However, malware is not spread exclusively via spam mail. Therefore, we recommend downloading only from official and verified channels. We also advise activating and updating programs with tools provided by legitimate developers since illegal activation tools ("cracks") and fake updaters may contain malware.
It is paramount to have a reputable anti-virus installed and kept updated. Security software must be used to run regular system scans and to remove detected threats and issues. If you've already opened malicious attachments, we recommend running a scan with Combo Cleaner Antivirus for Windows to automatically eliminate infiltrated malware.
Text presented in the "Booking Offer" spam email letter:
Subject: Booking for 8 person's
We are family of 8 person booking with your facility from 26-30 June, attached bellow is our sepcification on the room type, bed and person to rooms.
Kindly revert back to us with your offer and prices discount with regards to our attached specification.
Mr. Bruno Banjav.
Screenshot of VirusTotal detections of the malicious attachment distributed via "Booking Offer" spam campaign ("Booking Specification.rar"):
Instant automatic malware removal:
Manual threat removal might be a lengthy and complicated process that requires advanced computer skills. Combo Cleaner is a professional automatic malware removal tool that is recommended to get rid of malware. Download it by clicking the button below:
- What is Booking Offer malspam?
- Types of malicious emails.
- How to spot a malicious email?
- What to do if you fell for an email scam?
Types of malicious emails:
Most commonly, cybercriminals use deceptive emails to trick Internet users into giving away their sensitive private information, for example, login information for various online services, email accounts, or online banking information.
Such attacks are called phishing. In a phishing attack, cybercriminals usually send an email message with some popular service logo (for example, Microsoft, DHL, Amazon, Netflix), create urgency (wrong shipping address, expired password, etc.), and place a link which they hope their potential victims will click on.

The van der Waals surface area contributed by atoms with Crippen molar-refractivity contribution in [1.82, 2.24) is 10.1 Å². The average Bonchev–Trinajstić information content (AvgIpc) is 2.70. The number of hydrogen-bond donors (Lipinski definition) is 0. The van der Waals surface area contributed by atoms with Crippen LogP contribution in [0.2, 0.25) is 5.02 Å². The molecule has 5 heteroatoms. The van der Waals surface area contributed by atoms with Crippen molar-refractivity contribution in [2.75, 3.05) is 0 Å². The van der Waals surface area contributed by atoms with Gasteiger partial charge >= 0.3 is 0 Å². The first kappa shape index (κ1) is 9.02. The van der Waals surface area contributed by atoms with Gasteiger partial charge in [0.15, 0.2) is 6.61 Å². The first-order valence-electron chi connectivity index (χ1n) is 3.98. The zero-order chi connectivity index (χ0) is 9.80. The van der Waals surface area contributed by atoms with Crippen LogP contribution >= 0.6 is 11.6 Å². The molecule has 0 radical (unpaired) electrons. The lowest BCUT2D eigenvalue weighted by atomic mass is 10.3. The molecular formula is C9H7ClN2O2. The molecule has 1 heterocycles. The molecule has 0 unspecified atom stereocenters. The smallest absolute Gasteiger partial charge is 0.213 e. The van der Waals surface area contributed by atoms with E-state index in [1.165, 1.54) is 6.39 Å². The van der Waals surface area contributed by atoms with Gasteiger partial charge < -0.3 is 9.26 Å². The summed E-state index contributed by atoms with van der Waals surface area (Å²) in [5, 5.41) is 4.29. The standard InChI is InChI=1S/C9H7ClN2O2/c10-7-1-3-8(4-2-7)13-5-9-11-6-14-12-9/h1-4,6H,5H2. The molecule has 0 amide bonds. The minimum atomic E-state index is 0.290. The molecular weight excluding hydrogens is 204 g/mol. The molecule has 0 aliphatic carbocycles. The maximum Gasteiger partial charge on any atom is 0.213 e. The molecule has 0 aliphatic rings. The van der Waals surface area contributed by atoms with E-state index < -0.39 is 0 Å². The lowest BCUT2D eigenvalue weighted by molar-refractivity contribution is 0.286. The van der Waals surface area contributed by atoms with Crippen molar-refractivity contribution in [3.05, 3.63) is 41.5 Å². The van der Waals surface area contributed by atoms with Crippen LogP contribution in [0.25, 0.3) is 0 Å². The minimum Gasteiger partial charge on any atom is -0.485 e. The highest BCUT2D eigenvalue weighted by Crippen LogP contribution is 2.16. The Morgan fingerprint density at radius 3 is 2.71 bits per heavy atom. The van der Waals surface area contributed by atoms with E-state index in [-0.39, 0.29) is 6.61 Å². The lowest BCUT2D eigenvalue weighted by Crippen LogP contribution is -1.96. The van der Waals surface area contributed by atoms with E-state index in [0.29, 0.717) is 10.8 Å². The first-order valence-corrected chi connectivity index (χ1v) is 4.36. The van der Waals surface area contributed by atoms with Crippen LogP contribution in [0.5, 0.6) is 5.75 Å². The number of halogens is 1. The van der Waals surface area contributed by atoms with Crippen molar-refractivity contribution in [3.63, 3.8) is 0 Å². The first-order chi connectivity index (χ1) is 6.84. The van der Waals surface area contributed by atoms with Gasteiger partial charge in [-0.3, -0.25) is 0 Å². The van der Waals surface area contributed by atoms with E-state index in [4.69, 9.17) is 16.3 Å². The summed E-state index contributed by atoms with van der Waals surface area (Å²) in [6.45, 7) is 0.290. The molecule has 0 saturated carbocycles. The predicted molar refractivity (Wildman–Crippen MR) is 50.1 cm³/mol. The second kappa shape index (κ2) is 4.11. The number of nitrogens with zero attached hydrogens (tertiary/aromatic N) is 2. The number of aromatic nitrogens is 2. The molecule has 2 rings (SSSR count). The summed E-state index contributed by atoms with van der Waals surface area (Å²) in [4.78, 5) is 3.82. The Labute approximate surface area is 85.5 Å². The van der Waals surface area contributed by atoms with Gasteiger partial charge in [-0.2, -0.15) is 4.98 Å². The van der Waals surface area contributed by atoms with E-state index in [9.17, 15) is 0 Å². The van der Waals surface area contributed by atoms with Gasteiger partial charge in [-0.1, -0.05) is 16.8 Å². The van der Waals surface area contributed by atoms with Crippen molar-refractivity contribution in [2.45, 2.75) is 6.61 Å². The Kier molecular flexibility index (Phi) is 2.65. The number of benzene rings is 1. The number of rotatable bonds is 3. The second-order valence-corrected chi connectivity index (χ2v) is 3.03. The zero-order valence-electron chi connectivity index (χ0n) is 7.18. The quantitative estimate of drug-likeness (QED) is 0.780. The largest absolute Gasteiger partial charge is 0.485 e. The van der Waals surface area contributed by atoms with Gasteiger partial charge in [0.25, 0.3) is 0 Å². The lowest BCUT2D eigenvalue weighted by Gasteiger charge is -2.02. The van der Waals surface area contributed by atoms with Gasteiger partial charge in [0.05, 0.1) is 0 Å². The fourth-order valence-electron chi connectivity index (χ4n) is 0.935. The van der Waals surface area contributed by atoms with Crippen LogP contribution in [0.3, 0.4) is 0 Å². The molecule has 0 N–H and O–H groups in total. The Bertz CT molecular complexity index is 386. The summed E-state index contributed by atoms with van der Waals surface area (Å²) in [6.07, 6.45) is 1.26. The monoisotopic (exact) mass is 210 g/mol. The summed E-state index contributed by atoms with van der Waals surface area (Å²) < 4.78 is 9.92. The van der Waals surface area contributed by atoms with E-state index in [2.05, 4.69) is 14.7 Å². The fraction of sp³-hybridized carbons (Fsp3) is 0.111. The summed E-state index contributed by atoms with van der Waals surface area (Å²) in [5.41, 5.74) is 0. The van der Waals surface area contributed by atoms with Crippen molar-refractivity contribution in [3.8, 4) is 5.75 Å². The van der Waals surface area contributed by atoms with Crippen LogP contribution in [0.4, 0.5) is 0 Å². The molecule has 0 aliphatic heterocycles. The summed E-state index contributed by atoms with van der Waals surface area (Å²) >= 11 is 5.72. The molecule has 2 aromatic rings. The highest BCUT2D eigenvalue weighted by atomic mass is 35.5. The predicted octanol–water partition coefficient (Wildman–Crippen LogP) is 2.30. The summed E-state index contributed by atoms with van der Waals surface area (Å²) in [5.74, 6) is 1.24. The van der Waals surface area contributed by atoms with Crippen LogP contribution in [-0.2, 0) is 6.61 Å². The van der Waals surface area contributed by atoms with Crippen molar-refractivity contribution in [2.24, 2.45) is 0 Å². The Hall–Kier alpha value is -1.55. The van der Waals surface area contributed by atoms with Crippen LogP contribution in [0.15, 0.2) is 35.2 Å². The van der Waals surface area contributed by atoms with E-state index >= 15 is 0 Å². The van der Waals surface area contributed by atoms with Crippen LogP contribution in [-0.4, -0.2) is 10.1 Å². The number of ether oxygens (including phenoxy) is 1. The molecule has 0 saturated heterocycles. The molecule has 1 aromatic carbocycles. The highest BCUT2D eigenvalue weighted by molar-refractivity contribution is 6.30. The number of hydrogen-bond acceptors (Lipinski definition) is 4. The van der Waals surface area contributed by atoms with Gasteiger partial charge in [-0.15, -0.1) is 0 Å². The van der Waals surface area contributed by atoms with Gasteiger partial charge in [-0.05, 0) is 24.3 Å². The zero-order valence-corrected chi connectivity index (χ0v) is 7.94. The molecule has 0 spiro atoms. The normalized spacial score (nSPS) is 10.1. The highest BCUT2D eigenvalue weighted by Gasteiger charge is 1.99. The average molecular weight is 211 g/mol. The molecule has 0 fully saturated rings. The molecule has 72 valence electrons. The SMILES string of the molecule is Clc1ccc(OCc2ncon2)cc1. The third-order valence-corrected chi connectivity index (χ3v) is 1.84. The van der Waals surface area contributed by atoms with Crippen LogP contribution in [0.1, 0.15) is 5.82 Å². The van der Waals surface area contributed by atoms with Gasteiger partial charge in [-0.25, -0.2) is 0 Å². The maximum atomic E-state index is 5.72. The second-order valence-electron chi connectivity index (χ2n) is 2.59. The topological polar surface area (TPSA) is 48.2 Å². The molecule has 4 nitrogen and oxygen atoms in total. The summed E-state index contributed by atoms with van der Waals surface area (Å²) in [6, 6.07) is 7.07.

After clicking the link presented in such email message, victims are redirected to a fake website that looks identical or extremely similar to the original one. Victims are then asked to enter their password, credit card details, or some other information that gets stolen by cybercriminals.
Emails with Malicious Attachments
Another popular attack vector is email spam with malicious attachments that infect users' computers with malware. Malicious attachments usually carry trojans that are capable of stealing passwords, banking information, and other sensitive information.
In such attacks, cybercriminals' main goal is to trick their potential victims into opening an infected email attachment. To achieve this goal, email messages usually talk about recently received invoices, faxes, or voice messages.
If a potential victim falls for the lure and opens the attachment, their computers get infected, and cybercriminals can collect a lot of sensitive information.
While it's a more complicated method to steal personal information (spam filters and antivirus programs usually detect such attempts), if successful, cybercriminals can get a much wider array of data and can collect information for a long period of time.
This is a type of phishing. In this case, users receive an email claiming that a cybercriminal could access the webcam of the potential victim and has a video recording of one's masturbation.
To get rid of the video, victims are asked to pay a ransom (usually using Bitcoin or another cryptocurrency). Nevertheless, all of these claims are false - users who receive such emails should ignore and delete them.
How to spot a malicious email?